Remember when: With $100 in hand, Patrick rode bicycle to town, built hardware, furniture businesses

Published 1:46 am Saturday, March 24, 2018

“Give My Regards to Broadway” by George M. Cohan debuted in a Broadway musical in 1904. “Madame Butterfly” by Puccini premiered in La Scala Opera House in Milan, Italy, in the same year.

Right here in Covington County, the T. A. (Thomas Arthur) Patrick family established a business in Andalusia on the Public Square that began around 1904. It is said that Mr. Patrick rode into Andalusia on a bicycle with $100 in his pocket in 1901. He established the Patrick Hardware Company on the South Court Square where Ward and Company is now located. An old photograph shows a large mural painted on the west side of the building, “Hardware and Furniture, Sporting Goods. We exchange hardware for chicken and eggs. Buy here. Save money.”

The money in his pockets when he came pedaling into town had been earned working for the Jackson Lumber Company in Lockhart where he helped build the big pond at Lockhart that was the haven of many fishermen.

Patrick remembers, according to several articles written in the Andalusia Star-News in 1951 and other editions, business enterprises that were in operation just after the turn of the century in Andalusia. Dunson’s Livery Stable situated where Consumer’s Ice and Cold Storage plant was located at the time was just a block off the square. The general merchandise stores around and about the square were W. R. Tisdale, J. D. Henderson, Joe and J. W. Shreve, Brown and Broughton Drug Store, and V. L. Phillips Grocery where Pelham Walgreen Drug Company was situated on the southwest corner.

The courthouse with the clock tower was in the center of the square at that time. The four brick and stone structures that Patrick remembered were the Milligan, Henderson, Shreve, and Sentell buildings, all located on the unpaved square. A bank stood where the theatre is now located. A saloon operated by Fletcher and Campbell stood on the site of the present skyscraper. The (wooden) Methodist Church was at the Evers building site (across from the present fire department).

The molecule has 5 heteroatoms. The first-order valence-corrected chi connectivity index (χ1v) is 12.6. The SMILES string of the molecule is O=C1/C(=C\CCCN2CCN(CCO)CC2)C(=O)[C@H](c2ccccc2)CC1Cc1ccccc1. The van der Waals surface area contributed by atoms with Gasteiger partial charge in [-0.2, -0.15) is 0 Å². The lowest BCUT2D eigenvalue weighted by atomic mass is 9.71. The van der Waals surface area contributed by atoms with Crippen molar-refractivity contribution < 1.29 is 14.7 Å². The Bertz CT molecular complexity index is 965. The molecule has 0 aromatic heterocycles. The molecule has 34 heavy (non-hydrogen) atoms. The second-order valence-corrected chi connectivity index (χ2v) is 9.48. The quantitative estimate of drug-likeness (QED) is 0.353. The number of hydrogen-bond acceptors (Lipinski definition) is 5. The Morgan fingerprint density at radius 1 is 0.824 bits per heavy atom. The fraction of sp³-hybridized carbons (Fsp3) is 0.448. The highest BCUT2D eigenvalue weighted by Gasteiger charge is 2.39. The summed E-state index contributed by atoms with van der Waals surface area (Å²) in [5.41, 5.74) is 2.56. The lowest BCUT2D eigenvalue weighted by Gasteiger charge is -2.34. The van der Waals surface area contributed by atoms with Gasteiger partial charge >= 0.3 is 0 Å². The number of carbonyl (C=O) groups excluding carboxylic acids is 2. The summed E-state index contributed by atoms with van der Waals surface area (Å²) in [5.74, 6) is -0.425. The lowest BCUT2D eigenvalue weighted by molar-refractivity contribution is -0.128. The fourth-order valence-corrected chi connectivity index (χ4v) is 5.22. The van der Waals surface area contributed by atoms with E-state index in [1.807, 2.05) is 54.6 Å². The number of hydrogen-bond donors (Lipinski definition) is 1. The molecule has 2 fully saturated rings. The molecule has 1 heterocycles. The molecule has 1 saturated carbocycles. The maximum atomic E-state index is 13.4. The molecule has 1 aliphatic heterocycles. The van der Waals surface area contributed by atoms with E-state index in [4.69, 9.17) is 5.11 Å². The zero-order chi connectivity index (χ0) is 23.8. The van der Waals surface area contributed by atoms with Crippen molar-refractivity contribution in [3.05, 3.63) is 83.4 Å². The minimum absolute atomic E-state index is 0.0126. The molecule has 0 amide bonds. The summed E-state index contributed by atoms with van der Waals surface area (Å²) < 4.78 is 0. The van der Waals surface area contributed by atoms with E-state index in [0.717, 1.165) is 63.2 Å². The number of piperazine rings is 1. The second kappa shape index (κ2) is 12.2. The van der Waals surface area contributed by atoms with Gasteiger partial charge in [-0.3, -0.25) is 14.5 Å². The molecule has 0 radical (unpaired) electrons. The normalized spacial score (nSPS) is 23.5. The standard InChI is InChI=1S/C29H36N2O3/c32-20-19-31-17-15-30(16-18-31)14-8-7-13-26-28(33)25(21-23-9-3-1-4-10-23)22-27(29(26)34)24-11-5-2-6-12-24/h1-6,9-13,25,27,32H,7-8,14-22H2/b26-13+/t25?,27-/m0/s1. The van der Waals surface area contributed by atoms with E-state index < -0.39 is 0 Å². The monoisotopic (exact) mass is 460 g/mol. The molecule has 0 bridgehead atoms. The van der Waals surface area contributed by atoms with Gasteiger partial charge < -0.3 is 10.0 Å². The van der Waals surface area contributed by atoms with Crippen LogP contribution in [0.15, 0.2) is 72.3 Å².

The road that some called the Old Three Notch Road cut across the square diagonally from East Three Notch to South Three Notch then on out toward Rome (as was written in the old newspapers). There were Chinaberry trees spaced at intervals around the square. Children played under these trees in the daytime. Men often rested their oxen under the shade of them. At night the hogs would gather from surrounding forests to stay at night under their sheltering boughs.

The Patrick Hardware Store eventually became the Patrick Furniture Store, a leading one for this area. The October 4, 1924 edition of the Andalusia Daily Star reports, “Patrick Furniture Co. is New Company in Andalusia. Announces the opening of its new business. This company is intended to engage in the general RETAIL FURNITURE and UNDERTAKING business. We have provided in our store a large and commodious display room absolutely dust-proof where our large line can be easily seen and selections made. We have now ordered a full line of new furniture which we expect in a few days. It will be worth your time to see this line and get our prices. In our undertaking department, we will have the best line of caskets ever shown in this section. We have a handsome motor hearse and all equipment to properly handle any funeral. Service will be our motto. West Side of Square.”

Patrick built the new building for his furniture store on the west side of the square where Walker Business and Gift is now located. Many families purchased basic furnishing for their homes from it. My maternal grandparents, the Brunsons, bought their Queen Ann dining room furniture there not long after they were married at which time they built their new house in 1922. That furniture is now in our own dining room. The Patrick Furniture Co. label is still affixed to the bottom of the table.